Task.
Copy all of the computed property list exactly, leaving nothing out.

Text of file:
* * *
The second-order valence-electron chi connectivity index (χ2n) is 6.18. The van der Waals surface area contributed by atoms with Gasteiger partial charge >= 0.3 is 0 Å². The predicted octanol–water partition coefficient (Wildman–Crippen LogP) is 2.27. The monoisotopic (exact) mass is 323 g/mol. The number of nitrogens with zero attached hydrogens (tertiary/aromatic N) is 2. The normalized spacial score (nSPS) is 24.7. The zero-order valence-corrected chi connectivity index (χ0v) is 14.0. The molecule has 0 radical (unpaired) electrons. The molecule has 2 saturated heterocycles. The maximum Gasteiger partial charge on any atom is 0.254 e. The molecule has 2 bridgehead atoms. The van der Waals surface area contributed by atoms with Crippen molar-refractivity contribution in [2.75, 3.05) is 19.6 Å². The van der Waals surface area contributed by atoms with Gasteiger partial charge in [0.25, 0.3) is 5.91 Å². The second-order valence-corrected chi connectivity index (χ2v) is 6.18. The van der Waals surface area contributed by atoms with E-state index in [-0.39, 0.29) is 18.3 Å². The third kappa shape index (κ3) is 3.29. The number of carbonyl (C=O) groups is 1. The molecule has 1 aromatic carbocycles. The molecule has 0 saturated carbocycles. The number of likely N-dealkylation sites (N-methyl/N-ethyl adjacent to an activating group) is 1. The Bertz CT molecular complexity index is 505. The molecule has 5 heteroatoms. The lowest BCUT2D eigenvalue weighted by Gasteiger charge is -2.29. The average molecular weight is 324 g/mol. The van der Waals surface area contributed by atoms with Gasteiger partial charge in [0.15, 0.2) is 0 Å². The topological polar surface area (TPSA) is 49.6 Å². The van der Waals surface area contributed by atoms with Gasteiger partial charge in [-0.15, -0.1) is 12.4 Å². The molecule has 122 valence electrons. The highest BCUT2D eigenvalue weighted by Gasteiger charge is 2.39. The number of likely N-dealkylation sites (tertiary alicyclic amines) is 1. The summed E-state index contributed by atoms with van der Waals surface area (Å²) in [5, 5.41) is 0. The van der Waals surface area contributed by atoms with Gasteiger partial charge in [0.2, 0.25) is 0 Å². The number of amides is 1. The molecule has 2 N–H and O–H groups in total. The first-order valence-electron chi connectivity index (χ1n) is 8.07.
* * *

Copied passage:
The second-order valence-electron chi connectivity index (χ2n) is 6.18. The van der Waals surface area contributed by atoms with Gasteiger partial charge >= 0.3 is 0 Å². The predicted octanol–water partition coefficient (Wildman–Crippen LogP) is 2.27. The monoisotopic (exact) mass is 323 g/mol. The number of nitrogens with zero attached hydrogens (tertiary/aromatic N) is 2. The normalized spacial score (nSPS) is 24.7. The zero-order valence-corrected chi connectivity index (χ0v) is 14.0. The molecule has 0 radical (unpaired) electrons. The molecule has 2 saturated heterocycles. The maximum Gasteiger partial charge on any atom is 0.254 e. The molecule has 2 bridgehead atoms. The van der Waals surface area contributed by atoms with Crippen molar-refractivity contribution in [2.75, 3.05) is 19.6 Å². The van der Waals surface area contributed by atoms with Gasteiger partial charge in [0.25, 0.3) is 5.91 Å². The second-order valence-corrected chi connectivity index (χ2v) is 6.18. The van der Waals surface area contributed by atoms with E-state index in [-0.39, 0.29) is 18.3 Å². The third kappa shape index (κ3) is 3.29. The number of carbonyl (C=O) groups is 1. The molecule has 1 aromatic carbocycles. The molecule has 0 saturated carbocycles. The number of likely N-dealkylation sites (N-methyl/N-ethyl adjacent to an activating group) is 1. The Bertz CT molecular complexity index is 505. The molecule has 5 heteroatoms. The lowest BCUT2D eigenvalue weighted by Gasteiger charge is -2.29. The average molecular weight is 324 g/mol. The van der Waals surface area contributed by atoms with Gasteiger partial charge in [0.15, 0.2) is 0 Å². The topological polar surface area (TPSA) is 49.6 Å². The van der Waals surface area contributed by atoms with Gasteiger partial charge in [-0.15, -0.1) is 12.4 Å². The molecule has 122 valence electrons. The highest BCUT2D eigenvalue weighted by Gasteiger charge is 2.39. The number of likely N-dealkylation sites (tertiary alicyclic amines) is 1. The summed E-state index contributed by atoms with van der Waals surface area (Å²) in [5, 5.41) is 0. The van der Waals surface area contributed by atoms with Gasteiger partial charge in [0.2, 0.25) is 0 Å². The number of amides is 1. The molecule has 2 N–H and O–H groups in total. The first-order valence-electron chi connectivity index (χ1n) is 8.07.